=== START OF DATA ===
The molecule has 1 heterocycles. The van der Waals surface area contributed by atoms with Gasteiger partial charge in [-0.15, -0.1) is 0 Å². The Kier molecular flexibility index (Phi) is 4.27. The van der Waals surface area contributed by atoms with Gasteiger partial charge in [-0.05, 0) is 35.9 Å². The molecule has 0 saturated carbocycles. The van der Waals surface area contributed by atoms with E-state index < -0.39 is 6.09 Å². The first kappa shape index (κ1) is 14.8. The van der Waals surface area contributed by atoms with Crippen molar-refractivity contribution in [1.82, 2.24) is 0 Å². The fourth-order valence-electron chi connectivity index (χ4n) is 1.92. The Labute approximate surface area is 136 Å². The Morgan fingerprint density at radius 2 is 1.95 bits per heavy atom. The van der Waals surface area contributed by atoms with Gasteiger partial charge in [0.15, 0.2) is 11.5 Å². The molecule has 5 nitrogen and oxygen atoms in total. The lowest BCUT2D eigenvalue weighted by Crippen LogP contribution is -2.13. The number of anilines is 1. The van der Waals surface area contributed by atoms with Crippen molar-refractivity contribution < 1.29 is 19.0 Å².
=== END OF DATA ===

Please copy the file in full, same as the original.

The molecule has 1 heterocycles. The van der Waals surface area contributed by atoms with Gasteiger partial charge in [-0.15, -0.1) is 0 Å². The Kier molecular flexibility index (Phi) is 4.27. The van der Waals surface area contributed by atoms with Gasteiger partial charge in [-0.05, 0) is 35.9 Å². The molecule has 0 saturated carbocycles. The van der Waals surface area contributed by atoms with E-state index < -0.39 is 6.09 Å². The first kappa shape index (κ1) is 14.8. The van der Waals surface area contributed by atoms with Crippen molar-refractivity contribution in [1.82, 2.24) is 0 Å². The fourth-order valence-electron chi connectivity index (χ4n) is 1.92. The Labute approximate surface area is 136 Å². The Morgan fingerprint density at radius 2 is 1.95 bits per heavy atom. The van der Waals surface area contributed by atoms with Gasteiger partial charge in [0.15, 0.2) is 11.5 Å². The molecule has 5 nitrogen and oxygen atoms in total. The lowest BCUT2D eigenvalue weighted by Crippen LogP contribution is -2.13. The number of anilines is 1. The van der Waals surface area contributed by atoms with Crippen molar-refractivity contribution < 1.29 is 19.0 Å².